Thursday 21 November, 2019

Imbert: CAL fleet safe

FILE- In this Nov. 14, 2018, file photo Boeing 737 MAX 8 planes are parked near Boeing Co.'s 737 assembly facility in Renton, Wash. Investigators were rushing to the scene of a devastating plane crash in Ethiopia on Sunday, March 10, 2019, an accident that could renew safety questions about the newest version of Boeing's popular 737 airliner. (AP Photo/Ted S. Warren, File)

FILE- In this Nov. 14, 2018, file photo Boeing 737 MAX 8 planes are parked near Boeing Co.'s 737 assembly facility in Renton, Wash. Investigators were rushing to the scene of a devastating plane crash in Ethiopia on Sunday, March 10, 2019, an accident that could renew safety questions about the newest version of Boeing's popular 737 airliner. (AP Photo/Ted S. Warren, File)

There is no need to panic over Caribbean Airlines' (CAL) fleet.

The assurance comes from Finance Minister Colm Imbert who sought to address fears over 12 Boeing 737 Max 8 aircraft being added to the state air carrier’s fleet, following a headline in a daily newspaper which he described as a distortion of facts.

Airlines worldwide have grounded their Boeing 737 Max 8 jets following the Ethiopian Airlines crash over the weekend, which was the second to have occurred in five months.

Last November, CAL announced that it was looking to add 12 of the aircraft to its fleet in the fourth quarter of 2019.

However, Imbert made it clear that the airline is not currently flying the aircraft so there was no need to panic.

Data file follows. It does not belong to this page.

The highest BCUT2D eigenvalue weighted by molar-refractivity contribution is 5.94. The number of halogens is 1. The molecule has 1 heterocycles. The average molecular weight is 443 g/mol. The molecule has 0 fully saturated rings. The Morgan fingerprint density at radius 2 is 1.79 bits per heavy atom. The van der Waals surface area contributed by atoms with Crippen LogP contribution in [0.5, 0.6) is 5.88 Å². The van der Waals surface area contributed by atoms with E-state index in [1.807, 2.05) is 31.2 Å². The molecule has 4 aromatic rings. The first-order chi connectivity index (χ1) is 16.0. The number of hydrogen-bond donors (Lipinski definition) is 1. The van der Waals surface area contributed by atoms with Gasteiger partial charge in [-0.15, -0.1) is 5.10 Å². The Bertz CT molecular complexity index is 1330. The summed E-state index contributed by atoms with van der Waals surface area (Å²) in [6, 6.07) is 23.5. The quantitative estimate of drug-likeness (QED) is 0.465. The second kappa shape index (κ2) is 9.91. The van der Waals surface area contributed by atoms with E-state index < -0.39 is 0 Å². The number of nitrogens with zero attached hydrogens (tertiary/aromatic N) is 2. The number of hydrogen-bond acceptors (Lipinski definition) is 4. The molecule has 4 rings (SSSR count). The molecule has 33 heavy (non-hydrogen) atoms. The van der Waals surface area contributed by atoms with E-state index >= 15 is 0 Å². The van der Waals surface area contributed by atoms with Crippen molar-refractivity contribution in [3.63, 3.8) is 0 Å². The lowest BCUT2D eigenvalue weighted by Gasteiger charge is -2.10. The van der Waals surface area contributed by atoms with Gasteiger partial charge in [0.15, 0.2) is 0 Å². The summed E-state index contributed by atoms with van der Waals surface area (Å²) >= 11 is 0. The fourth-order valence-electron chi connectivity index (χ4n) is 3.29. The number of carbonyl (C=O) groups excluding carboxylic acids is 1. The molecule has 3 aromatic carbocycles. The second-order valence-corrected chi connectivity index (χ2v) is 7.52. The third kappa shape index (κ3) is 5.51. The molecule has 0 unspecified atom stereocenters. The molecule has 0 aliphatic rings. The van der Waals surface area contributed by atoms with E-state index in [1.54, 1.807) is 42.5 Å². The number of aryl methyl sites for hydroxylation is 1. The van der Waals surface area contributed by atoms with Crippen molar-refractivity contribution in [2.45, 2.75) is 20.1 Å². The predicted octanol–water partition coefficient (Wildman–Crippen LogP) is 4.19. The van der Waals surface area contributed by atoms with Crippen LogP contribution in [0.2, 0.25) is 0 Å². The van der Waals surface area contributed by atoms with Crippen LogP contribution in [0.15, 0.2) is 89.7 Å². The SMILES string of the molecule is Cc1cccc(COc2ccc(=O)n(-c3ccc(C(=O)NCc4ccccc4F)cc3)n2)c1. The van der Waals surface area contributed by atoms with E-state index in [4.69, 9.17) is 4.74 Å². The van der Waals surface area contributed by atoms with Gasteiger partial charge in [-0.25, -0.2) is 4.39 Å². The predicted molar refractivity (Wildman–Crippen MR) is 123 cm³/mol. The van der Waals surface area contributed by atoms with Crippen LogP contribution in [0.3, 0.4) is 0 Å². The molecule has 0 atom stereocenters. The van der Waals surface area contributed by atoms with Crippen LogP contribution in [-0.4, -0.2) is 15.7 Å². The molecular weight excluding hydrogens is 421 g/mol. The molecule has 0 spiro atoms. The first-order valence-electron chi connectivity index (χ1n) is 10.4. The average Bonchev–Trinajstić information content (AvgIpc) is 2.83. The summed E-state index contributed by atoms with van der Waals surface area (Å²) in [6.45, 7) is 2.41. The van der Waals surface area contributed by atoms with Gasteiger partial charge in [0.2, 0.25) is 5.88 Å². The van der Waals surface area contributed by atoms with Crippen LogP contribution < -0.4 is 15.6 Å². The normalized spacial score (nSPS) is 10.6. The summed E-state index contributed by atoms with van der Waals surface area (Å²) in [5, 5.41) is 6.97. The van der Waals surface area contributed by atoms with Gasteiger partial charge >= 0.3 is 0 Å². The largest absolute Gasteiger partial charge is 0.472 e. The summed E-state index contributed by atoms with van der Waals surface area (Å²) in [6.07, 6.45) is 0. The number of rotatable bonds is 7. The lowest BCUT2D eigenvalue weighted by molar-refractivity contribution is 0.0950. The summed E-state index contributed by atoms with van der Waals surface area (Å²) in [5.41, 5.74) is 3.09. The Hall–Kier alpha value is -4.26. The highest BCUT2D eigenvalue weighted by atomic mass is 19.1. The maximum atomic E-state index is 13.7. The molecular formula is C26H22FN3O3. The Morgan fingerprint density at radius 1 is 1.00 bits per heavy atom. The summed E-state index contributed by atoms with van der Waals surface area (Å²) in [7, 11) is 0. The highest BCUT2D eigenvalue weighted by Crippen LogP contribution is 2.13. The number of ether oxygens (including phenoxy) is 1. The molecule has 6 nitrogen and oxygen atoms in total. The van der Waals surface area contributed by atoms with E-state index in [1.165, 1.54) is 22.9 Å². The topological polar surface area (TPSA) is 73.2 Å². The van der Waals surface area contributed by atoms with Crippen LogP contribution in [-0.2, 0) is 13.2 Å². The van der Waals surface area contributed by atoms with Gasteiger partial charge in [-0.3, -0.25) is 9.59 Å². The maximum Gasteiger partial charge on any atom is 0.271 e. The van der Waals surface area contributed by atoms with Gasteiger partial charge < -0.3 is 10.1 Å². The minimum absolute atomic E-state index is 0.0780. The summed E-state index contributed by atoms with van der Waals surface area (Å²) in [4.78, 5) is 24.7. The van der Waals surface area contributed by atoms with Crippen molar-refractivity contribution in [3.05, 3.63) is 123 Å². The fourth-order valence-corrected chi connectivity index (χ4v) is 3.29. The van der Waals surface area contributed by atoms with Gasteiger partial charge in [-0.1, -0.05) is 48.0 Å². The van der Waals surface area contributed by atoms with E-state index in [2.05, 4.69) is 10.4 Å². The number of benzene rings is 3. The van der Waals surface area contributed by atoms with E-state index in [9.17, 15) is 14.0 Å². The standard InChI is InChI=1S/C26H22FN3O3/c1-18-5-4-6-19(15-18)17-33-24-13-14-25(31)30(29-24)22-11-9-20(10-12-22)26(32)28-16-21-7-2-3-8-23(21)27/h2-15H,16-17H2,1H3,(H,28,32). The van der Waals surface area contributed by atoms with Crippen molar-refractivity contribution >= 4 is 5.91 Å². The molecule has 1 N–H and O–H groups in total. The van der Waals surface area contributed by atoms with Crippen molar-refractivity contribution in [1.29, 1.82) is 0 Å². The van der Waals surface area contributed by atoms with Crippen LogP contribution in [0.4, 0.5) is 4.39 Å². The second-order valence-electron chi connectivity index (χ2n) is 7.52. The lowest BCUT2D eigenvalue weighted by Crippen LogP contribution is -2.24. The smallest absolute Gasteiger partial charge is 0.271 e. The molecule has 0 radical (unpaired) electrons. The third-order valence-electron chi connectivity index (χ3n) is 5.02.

CAL’s current fleet is comprised of Boeing 737-800s which are among the safest airplanes in the world, Imbert said.

He said the first of the Max 8 jets are scheduled for delivery in December 2019, giving CAL more than enough time to make alternative arrangements to supplement its fleet should the aircraft model be found unsafe.  

“It is not plausible therefore that persons are “panicking” about aircraft that have not yet arrived, are not yet in service with CAL and are not due to be put into service by CAL for the next nine months,” he added.  

Below is the full statement issued by the Ministry of Finance:

The Hon. Colm Imbert, Minister of Finance, notes with dismay that the Trinidad Express of Tuesday March 12th, 2019 has once again resorted to hysteria, distortion of facts and illogical reasoning in its story headlined “CAL’s plan to lease 12 jets causing panic”.

The true facts are that CAL is not currently flying Boeing 737 Max 8 aircraft.  

The airline’s current fleet is comprised of Boeing 737-800s and these are among the safest airplanes in the world. Further, and more importantly, the first Boeing 737 Max 8 is scheduled for delivery in December 2019 and CAL therefore has ample time to make alternative arrangements to supplement its fleet if this model is found to be unsafe.  

It is not plausible therefore that persons are “panicking” about aircraft that have not yet arrived, are not yet in service with CAL and are not due to be put into service by CAL for the next nine (9) months.  

What is even more baffling about the concerns aired in this alarmist story is that American Airlines uses the Boeing 737 Max 8 aircraft to service its flights in and out of Trinidad every day with hundreds of Trinbagonians on board, yet The Trinidad Express seems to have little concern for the safety of those passengers who are on an aircraft that their journalist has already condemned as defective.

This article therefore has all the characteristics of fake news, because if passengers were really panicking, then they would certainly be concerned about travelling to and from Trinidad on an airline which already has the Boeing 737 Max 8 in regular service.

The Minister hopes that going forward The Express will fulfil its responsibility to its reading public and publish well-researched stories instead of straw man fallacies.

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